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Transracial Families

Just found out we got picked

So my wife and I just found out today that a woman that is eight months pregnant picked us to adopt her child. The mother and father are Hispanic and we are Caucasian and I’m just wondering if anybody has any advice of how to deal with what I’m guessing may be some bigotry that comes our way… The mother wants it to be a closed adoption so the be no interaction with her family and ours. We personally do not care if the child was purple our polkadotted. (well maybe if he was striped it would be an issue). I know it’s early to start thinking about all the negatives that may come or may not come but as you can imagine we are freaking out but in a good way and I’m very excited to welcome our son into our family. Any advice would be appreciated thanks


Expand your world. Go to church, restaurants, stores etc that are not all White. Get some professionals on your yteam (dentist, pediatrician, doctor, accountant who are not white) go to tapestry books and buy some books on transracial adoption. There are loads plus many are written from the viewpoint of the adoptee.Look into a neighborhood where the schools are multi cultural. You may ultimately need to move.You may experience some racism as well. Are you ready to tell people at work when they are making racial jokes or comments that you are not listening to that?

Are you raising baby as a bilingual person?

Find out what country they come from and do they want any cultural things preserved (religion, foodsa family name as a middle name) buy some brown dolls (or soldiers or whoever) as well as children’s books that feature non white characters. Also why are they placing? your child will want to know.

You may not be racist but many people will be. They may not say anything about the baby but may not want their children dating yours.

It is difficult to raise a child in a transracial environment but many have. I am sure that people who have done it can chime in.

Best of luck

Posted by Regina on Mar 10, 2018 at 5:05am

I’m sure it depends on where you live but we have a white child and a black child, one adopted and one biological but we’ve never had any blatant,  hurtful experiences. That being said we’re moving and the thought has crossed my mind. Thankfully you have time to kind of figure input before the child remembers it. Think ahead a little how you’ll respond to questions but remember it’s no one’s business but yours.  I’ve always been of the mind set (family, friend or otherwise) that if someone is not supportive they don’t deserve to be apart of your child’s life.  Good luck!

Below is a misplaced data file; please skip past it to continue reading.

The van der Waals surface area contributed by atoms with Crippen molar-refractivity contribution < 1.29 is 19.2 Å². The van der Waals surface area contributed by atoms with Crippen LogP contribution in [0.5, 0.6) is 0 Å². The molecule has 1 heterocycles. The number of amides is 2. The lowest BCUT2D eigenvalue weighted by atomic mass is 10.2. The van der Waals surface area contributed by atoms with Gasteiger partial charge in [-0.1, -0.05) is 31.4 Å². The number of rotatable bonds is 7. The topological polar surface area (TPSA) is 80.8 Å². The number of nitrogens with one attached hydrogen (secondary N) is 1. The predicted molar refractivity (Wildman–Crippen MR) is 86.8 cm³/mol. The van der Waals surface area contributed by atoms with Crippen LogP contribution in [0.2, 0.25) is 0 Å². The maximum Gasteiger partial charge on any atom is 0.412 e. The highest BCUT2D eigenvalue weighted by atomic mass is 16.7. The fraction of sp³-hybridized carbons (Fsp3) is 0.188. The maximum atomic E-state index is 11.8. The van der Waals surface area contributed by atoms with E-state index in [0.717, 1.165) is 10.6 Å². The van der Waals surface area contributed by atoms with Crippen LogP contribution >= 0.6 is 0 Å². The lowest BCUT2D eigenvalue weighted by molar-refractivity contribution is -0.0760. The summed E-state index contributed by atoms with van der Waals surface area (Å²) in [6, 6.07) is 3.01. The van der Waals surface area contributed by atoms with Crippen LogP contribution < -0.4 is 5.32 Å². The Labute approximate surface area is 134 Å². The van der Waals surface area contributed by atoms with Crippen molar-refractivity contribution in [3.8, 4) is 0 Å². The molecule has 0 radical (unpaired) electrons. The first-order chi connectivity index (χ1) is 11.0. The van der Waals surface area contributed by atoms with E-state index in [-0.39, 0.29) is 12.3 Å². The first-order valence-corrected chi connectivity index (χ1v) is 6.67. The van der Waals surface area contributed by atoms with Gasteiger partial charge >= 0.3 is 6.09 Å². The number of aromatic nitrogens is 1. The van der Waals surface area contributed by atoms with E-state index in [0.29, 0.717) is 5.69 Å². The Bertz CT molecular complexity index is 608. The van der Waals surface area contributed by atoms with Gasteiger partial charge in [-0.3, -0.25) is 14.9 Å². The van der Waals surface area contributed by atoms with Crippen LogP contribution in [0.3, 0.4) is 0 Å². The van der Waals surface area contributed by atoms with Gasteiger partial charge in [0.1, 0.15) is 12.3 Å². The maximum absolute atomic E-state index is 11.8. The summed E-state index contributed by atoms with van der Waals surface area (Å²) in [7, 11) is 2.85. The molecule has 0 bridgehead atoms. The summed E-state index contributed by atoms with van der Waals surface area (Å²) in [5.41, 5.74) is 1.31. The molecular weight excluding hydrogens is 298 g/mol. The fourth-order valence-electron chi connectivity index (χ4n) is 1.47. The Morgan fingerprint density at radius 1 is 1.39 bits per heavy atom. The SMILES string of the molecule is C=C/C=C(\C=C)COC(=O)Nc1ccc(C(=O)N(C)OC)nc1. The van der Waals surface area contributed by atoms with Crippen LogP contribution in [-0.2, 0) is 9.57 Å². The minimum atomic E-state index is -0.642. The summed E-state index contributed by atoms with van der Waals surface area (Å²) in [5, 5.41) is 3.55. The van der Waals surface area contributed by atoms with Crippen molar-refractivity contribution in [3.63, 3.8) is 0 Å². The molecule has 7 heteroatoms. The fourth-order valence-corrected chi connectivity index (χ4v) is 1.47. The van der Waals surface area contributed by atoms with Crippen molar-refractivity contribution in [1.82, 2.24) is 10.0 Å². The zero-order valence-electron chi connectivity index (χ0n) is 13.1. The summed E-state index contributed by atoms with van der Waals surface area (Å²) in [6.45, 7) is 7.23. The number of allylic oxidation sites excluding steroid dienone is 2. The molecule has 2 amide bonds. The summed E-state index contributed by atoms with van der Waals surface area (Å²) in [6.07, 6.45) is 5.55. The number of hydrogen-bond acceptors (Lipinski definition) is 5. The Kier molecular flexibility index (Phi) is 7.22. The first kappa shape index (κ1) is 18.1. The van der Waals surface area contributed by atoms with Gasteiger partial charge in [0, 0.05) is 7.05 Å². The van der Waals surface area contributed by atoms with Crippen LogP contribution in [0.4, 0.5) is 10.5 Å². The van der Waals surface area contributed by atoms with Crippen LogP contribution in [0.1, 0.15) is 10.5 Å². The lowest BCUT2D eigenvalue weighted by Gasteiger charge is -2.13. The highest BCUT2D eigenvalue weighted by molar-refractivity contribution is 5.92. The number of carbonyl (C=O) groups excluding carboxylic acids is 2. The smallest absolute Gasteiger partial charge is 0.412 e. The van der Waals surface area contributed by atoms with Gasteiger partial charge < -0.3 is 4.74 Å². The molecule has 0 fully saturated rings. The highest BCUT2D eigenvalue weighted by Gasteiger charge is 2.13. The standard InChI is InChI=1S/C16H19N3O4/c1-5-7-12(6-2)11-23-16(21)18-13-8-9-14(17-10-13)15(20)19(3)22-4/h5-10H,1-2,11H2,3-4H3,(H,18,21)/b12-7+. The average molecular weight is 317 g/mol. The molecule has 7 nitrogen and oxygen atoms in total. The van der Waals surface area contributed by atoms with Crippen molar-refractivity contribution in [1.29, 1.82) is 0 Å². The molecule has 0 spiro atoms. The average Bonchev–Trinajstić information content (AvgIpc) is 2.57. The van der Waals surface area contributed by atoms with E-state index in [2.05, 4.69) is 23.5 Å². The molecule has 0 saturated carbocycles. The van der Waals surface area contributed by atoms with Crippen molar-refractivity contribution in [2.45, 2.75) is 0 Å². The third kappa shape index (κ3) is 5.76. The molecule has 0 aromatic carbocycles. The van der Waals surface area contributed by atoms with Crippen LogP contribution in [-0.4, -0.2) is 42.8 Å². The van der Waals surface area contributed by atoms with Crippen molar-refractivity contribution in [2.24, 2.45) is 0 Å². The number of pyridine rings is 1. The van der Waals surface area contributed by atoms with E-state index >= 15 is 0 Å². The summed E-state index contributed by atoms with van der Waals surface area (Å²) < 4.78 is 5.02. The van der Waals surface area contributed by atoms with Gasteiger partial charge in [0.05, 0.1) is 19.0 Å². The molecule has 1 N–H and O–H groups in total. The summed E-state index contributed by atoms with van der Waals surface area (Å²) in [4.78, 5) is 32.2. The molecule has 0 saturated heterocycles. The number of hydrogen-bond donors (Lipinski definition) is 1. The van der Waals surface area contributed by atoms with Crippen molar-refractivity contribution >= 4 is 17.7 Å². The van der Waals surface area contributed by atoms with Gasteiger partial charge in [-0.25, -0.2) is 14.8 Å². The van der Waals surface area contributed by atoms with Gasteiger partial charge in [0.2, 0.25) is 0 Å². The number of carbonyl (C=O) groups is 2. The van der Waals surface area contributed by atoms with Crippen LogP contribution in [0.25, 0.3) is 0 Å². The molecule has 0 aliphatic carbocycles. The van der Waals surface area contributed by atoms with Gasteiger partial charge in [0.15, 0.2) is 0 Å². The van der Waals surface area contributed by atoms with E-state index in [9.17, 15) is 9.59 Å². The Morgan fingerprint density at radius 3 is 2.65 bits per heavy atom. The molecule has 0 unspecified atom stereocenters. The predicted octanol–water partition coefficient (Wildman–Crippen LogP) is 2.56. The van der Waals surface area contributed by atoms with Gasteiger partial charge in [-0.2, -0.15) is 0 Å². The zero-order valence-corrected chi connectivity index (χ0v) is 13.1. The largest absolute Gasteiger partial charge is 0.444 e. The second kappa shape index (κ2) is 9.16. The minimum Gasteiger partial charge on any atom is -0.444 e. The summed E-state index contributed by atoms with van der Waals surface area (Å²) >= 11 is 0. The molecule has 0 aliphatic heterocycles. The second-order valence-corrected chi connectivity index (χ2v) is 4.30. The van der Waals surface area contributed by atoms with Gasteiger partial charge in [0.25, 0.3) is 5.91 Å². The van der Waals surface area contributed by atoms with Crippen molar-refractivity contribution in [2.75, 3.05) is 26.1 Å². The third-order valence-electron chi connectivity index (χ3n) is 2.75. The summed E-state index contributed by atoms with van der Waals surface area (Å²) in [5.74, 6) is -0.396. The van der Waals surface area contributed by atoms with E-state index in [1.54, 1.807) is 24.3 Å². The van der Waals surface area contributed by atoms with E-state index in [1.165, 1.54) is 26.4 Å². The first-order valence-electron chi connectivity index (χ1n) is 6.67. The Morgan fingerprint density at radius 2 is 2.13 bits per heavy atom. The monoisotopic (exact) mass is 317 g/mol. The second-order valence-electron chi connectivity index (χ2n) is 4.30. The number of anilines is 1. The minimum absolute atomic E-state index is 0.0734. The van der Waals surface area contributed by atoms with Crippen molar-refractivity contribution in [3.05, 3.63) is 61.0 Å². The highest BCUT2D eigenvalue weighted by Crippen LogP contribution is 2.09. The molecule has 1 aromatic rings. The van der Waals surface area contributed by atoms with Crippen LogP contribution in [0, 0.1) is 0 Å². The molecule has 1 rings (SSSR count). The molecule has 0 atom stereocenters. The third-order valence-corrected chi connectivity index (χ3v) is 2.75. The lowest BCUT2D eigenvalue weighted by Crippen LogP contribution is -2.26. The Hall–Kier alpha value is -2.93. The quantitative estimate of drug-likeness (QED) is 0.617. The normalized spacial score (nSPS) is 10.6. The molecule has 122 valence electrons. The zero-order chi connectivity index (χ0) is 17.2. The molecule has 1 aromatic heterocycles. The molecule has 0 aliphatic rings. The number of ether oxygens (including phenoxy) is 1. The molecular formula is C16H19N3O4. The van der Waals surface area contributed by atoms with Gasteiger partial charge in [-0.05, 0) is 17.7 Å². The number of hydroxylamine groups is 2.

Posted by NavyWife11 on Mar 10, 2018 at 5:31am

Congratulations!  How exciting. We are white, our 5 yo daughter is of Guatemalan heritage. As tbe other responder said we have books toys etc that reflect how she looks. At this point she has no interest and likes the blonde barbies best. But its there when she is ready. We talk about our likeness and differences. I agree that it may depend where you kive. We have not had any encounters id cinsidered racist. It’s not uncommon to be asked “Is she yours?”  and once a perhaps well meaning stranger reported my daughter as possibly a lost child although she was only a few feet away from me at a store. That was weird.  Our daughter is still young but we seek out opportunities to expose her to Spanish language and want her to speak and understand. Actually we feel more judged, not outwardly, but in subtle ways, by strangers of Hispanic heritage, whispering and unfriendly stares at mexican restaurants for example.
Adoption is wonderful and i hope your beautiful boy will bring much to your lives. I think the most i.portant thing you can do is making him feel confident and lived unconditionally and anything else will work itself out.

Posted by on Mar 10, 2018 at 1:17pm

Oh my gosh! I’m so excited for you and your family.  You are about to have the (best) ride of your life! 

First, I don’t think you’re jumping the gun or thinking too early about this AT ALL.  In fact, the earlier the better.  It’s a good thing that this is already on your radar, if for not other reason than you can start making lifestyle choices, purchases, and hopefully even relationships now that will benefit your child in the near and longterm future. 

I would strongly recommend before you do anything else that, if you haven’t already, get a hold of and read closely _Inside Transracial Adoption_ by the AMAZING Beth Hall and Gail Steinberg_. There are a lot of great books out there (when you click on Hall and Steinberg’s at Amazon, they’ll all come up as suggestions).  These books, especially those written (like Roorda’s) from the point of view of the adult adoptee of color raised by white parent(s) are extremely helpful to help sensitize the otherwise well-meaning-not-racist-but-not-still-not-completely-sensitive-to-their-own-white-privilege-or-the-cultural/ethnic/racial-needs-of-a-transracial-adoptee parent.

On that same note, I’m a fan of podcasts and the major ones that are out there (some, again, produced from adult adoptees sharing their own stories) that have really great episodes about the trauma (yes, that’s the right word, sadly….) of a person of color who has been adopted and adopted by white parents.